So Mark McGwire has admitted to using steroids during his playing days. No! You don’t say?! Next someone will tell me that O.J. Simpson was not a Ward Cleaver-like husband. What would be next after that?
Actually I am glad McGwire finally came clean. But I don’t think I believe he has offered complete disclosure. For instance:
I am not sure I can buy as fact that his sole motive was the medicinal value. McGwire stated that he began using steroids during a stint on the DL, hoping that they would help him recover more quickly. Ostensibly he continued to use them both to recover from the nicks and pains of the long seasons and as a preventative measure against further injuries.
Even if that was the initial motive, Mark, at no time during usage did you ever consider the competitive advantages? PLEASE!
Secondly, when asked if he thought he would have hit the requisite number of homers to break Roger Maris’ single season record had he not been on steroids, McGwire offered a lame, indefinite response. In effect, he said: “I had good seasons and bad seasons when I used steroids. I had good seasons and bad seasons when I did not use steroids.”
One way to measure the effect, Mark, might be to take your 3 best HR seasons into consideration, and tell us if you were on the juice during those seasons. If the answer is “Yes”, then I think you might safely surmise that your performance was supplemented.
My questions aside, I am glad McGwire has made the admission. He has apparently got the point (needle pun intended) that American sports fans are often more willing to overlook the indiscretions of those they believe are forthcoming. Maybe Barry Bonds and Roger Clemens will soon follow.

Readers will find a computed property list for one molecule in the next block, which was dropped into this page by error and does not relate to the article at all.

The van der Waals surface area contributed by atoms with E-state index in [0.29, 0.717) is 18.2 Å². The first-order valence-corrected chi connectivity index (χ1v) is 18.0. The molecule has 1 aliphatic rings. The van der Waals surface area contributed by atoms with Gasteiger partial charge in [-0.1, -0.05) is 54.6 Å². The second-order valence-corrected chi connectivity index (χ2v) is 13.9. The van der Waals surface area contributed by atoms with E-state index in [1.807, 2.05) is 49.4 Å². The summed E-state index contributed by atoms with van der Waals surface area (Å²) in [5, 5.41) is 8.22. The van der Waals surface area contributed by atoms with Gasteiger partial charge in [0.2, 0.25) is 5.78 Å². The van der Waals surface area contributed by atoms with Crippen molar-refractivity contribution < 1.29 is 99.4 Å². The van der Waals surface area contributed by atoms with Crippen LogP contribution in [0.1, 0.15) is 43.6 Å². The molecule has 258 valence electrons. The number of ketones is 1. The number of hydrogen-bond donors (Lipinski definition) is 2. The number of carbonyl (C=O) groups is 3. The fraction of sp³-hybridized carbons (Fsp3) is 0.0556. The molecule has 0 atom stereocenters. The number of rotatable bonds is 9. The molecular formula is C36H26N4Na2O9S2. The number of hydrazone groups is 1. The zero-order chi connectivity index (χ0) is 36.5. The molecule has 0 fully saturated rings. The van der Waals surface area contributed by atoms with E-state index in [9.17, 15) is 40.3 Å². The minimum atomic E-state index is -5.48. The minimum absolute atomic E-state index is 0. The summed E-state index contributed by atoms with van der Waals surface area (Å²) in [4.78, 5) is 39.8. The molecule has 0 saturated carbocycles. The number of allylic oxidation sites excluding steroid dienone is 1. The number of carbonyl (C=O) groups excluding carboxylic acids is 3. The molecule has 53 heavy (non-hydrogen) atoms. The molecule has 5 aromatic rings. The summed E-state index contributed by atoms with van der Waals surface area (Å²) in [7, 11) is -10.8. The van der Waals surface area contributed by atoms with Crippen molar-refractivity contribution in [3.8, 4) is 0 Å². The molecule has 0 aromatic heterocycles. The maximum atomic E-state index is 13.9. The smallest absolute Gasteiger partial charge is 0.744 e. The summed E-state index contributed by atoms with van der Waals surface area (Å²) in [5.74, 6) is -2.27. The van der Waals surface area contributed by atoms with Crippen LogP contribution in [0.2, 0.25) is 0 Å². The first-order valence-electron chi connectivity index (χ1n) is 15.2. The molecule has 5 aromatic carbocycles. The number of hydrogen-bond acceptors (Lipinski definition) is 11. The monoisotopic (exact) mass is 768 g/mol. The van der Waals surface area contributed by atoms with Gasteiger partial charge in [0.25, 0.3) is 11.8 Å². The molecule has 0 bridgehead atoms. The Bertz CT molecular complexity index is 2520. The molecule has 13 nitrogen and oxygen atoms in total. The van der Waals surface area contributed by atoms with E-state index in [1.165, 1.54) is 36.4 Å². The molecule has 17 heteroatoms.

Now, go ahead, put McGwire in the Hall of Fame. Let’s put this all behind us and move on.
There is a real sense I am not sure I care that he was on steroids. At least not from a baseball standpoint. The fact is, while people talk about his “cheating”, there was no rule against using steroids in Major League Baseball.
I am not being soft on steroids. I am glad that professional sports are cracking down on these synthetic performance enhancers. But, in short, if he didn’t break the rules, he should not be excluded from the fraternity.
While it is questionable that he would have had HOF numbers apart from the drugs, let’s get real: It is a Hall of FAME, not sacred post. And few players have ever been as famous for their play – legal play, mind you – as McGwire was during the late ’90’s.
If someone needs to be hung in effigy, it seems to me it ought to be Baseball Commish Bud Selig. He knew full well what was going on around the league, but chose to look the other way AND keep the performance enhancers legal. And more recently he has violated promised immunity to players who willingly submitted to drug tests so that MLB could ascertain the extent of the steroid epidemic.
Selig is the snake.
McGwire and the other players were just stupid.